China, one of the world's largest and most promising markets, has seen a 20 percent annual increase in patent application filings over the last fifteen years.
In 2007, the State Intellectual Property Office (SIPO) of China received 694,153 patent applications, an increase of 21.1 percent over the previous year. These applications included filings for all three types of patents granted in China: Invention patents (valid for 20 years from the date of filing), Utility Models (valid for 10 years), and Design patents (also valid for 10 years). With regard to invention patents (20 year patents), China is currently third in the world behind the United States and Japan. In its latest study, Evalueserve, a global research and analytics firm, forecasts that if patent filings in China continue to grow at the current rate, the SIPO will overtake the USPTO (United States Patent and Trademark Office) by 2012.
The Development of China's Patent System
Although China is still struggling with the image of being a safe haven for intellectual property counterfeiters and thieves, during the last two decades it has developed its patent system significantly, and incorporated an online and searchable patent database, a robust appeal mechanism, and a hierarchy of courts for handling intellectual property disputes. As a result, more than four million patent applications were filed from early 1985 to December 2007. The first million applications were filed over 15 years, but the last million took only 18 months. These measures also resulted in a substantial increase in lawsuits related to patent infringement. For example, in 2005, 2,947 patent-related cases were filed in Chinese courts, representing an increase of 15.6 percent from 2004. In contrast, the number of patent-related lawsuits in the United States decreased from 2,973 in 2004 to 2,812 in 2006. The difference in the number of legal cases related to all forms of intellectual property (e.g., patents, trademarks, copyright, and trade secrets) is even more significant: in 2005, 13,424 cases were filed in China, whereas only 10,905 were filed in the United States.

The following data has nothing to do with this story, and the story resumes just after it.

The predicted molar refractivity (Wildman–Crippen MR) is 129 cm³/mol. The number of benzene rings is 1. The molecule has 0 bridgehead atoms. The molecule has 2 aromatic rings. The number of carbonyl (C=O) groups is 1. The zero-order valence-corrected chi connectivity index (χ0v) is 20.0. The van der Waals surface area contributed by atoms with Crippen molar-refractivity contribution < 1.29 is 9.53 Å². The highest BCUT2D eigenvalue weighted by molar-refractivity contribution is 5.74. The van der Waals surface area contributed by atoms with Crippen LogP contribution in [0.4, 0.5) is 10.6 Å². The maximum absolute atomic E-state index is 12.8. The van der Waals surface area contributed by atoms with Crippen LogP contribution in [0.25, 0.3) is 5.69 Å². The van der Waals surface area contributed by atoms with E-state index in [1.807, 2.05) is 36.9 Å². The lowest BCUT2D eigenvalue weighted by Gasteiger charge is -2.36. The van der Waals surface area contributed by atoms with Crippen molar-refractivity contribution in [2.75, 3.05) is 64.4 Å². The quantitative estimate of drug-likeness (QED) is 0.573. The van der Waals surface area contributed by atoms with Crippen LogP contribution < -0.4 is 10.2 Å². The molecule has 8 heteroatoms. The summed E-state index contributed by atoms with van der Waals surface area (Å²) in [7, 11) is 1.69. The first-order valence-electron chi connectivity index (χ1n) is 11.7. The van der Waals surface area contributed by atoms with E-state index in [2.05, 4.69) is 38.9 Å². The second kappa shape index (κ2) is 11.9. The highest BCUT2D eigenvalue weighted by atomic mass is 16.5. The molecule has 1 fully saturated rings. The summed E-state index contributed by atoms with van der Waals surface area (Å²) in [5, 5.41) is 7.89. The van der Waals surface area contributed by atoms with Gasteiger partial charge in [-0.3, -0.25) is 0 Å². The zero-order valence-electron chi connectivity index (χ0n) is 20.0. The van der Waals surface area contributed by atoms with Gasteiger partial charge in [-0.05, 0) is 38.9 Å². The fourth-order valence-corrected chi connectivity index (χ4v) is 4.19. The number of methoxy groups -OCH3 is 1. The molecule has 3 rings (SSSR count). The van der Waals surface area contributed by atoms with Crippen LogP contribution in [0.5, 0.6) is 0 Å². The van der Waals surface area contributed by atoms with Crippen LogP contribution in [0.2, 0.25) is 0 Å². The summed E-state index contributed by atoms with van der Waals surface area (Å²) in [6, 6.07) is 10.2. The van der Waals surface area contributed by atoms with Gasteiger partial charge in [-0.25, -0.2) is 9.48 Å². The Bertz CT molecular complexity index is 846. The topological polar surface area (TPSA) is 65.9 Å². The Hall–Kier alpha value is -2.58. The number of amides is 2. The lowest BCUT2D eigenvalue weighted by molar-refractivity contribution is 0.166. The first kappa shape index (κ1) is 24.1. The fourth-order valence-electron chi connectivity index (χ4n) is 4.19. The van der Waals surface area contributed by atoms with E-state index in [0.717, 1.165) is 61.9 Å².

Lawsuits Involving International Companies
Patent-related lawsuits involving international companies such as Pfizer, Honda, Philips, and 3M have increased by 77.5 percent over the past year. The number of closed cases in which at least one of the parties was a non-Chinese company reached 268 in 2005. But contrary to popular belief, the playing field within the intellectual property system in China seems to have become more level. According to the No. 1 Intermediate People's Court of Beijing, foreign parties won 60 percent of these cases. Hence, it is now more important than ever for international companies to develop their China-specific patent strategies. By not doing so, they may become targets for patent infringement, as Schneider Electric (France) was by The Chint Group (China). In this case, The Chint Group alleged that Schneider Electric infringed on one of its 10-year patents. The Wenzhou Intermediate People's court ruled in favor of The Chint Group and awarded damages worth CNY 330 million (approximately USD 45 million). Schneider Electric has since appealed to a higher court, but regardless of the outcome, it would have accrued considerable expense and trouble that could have been probably avoided had it invalidated this 10-year patent before The Chint Group filed its lawsuit.
Utility Model Patents
Research conducted by Evalueserve also indicates that 99 percent of all utility model patents (10-year patents) are filed by domestic Chinese companies. Since these 10-year patents do not undergo substantive examination, Chinese companies use them to their advantage, whereas international companies largely neglect them. In its study, Evalueserve suggests that even if international companies operating in China do not file 10-year patents, they should at least obtain help from local patent professionals and regularly review all such granted patents in their domain, and even work proactively to invalidate some of them.
International companies may need to realize that simply importing their intellectual property strategies from their home countries may not be effective and that new China-specific strategies may be required to deal with the ground realities in China.